The first step with any logic game is to read the scenario and skim the rules. As you do this, you should be attempting to answer the following questions:

Make a habit of reading through the scenario carefully. As you do, identify your variables. Usually they will appear in a list (Gabriel, Henry, Jeremy, Katherine, Laura, and Nancy are on a business trip…).

Write Down the Variables

If possible, use one letter for each variable. And try not to use the same letter twice. Write each variable down in small but legible handwriting at the bottom of the page. The bottom of the page is where your entire logic game set-up will be drawn.

Draw a Basic Diagram

The next step is to draw the basics of your diagram. What kind of diagram you draw will depend on the logic game type. The variables and diagram for a sequencing game might look something like this:

Write Your Rules in Logical Notation

Go through each rule one-by-one, and write each one down in logical notation. This step may seem silly to you, but with practice you will be able to read logical notation much faster than you will be able to read a rule written in English words. Plus writing the rules in logical notation makes it harder for the LSAT to trick you with weird wording.

You should also illustrate the rules on the game board itself whenever possible. Illustrating the rules serves two purposes:

  • It helps you understand the impact that rule has on the game.
  • It makes it easier for you to see the rule later when answering questions.

Make Inferences as You Write the Rules

As you read through the rules and write them down, make inferences. You makes inferences by either considering how rules can be combined or by considering how the game creates limitations. If your inference is valid, then it matters just as much as the rules given to you by the game. So make as many inferences as you can. Every inference you draw makes the game easier.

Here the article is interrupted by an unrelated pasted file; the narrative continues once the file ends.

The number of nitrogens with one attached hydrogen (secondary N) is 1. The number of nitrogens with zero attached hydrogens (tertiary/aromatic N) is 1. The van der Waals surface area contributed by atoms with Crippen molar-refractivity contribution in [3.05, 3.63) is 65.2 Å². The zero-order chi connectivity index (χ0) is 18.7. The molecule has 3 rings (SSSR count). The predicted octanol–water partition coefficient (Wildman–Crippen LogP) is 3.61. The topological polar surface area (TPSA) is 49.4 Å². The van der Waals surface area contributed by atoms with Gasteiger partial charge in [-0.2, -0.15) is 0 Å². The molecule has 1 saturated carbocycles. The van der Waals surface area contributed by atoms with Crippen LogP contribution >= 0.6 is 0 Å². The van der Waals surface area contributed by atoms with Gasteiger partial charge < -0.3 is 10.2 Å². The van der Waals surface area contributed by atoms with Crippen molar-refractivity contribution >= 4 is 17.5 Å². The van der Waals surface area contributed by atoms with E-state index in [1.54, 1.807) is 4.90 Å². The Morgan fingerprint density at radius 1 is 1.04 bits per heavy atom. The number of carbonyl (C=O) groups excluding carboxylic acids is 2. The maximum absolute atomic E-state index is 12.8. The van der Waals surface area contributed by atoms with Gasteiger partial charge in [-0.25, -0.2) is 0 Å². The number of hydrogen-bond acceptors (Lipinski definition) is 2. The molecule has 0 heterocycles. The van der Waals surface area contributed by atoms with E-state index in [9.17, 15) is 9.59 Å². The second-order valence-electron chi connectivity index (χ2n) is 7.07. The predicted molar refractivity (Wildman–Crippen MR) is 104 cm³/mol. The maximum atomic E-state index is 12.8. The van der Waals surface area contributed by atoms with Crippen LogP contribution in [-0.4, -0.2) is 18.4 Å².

Circle the Wildcard Variables

After you go through each rule and inference, look for variables that have no rules attached to them. These are your wildcards. (also called floaters). Circle them; quickly identifying your wildcards will be useful later.

If Necessary, Quickly Rewrite your Rules or Redraw Your Diagram

You need to be able to reference your rules and main diagram quickly. So if you made a mess while writing your rules, inferences, or diagram, then it is time quickly (but neatly!) redraw your set-up. The key here is easy readability; nothing can be confusing.

Tackle the Questions

At this point, it’s time to go through the questions. That hard work is done now. If you draw your set-up correctly, then most of the questions will be a breeze.

Here’s an important tip to keep in mind: Once you tackle the questions, never touch your main set-up. Students are frequently tempted to write on the main set-up in order to solve individual questions, but this is a bad strategy. For each question, draw a small diagram next to the question. Use that small diagram to work on the question. This will give you two big advantages:

  1. Drawing new diagrams is actually faster than erasing old work.
  2. Drawing new diagrams allows you to keep your old work, which can be useful later.

Because of benefit number two, never erase your work unless you make an error. This will make more sense later, but for now just remember that you do not erase your diagrams unless you make a mistake.

Introduction to Logic Games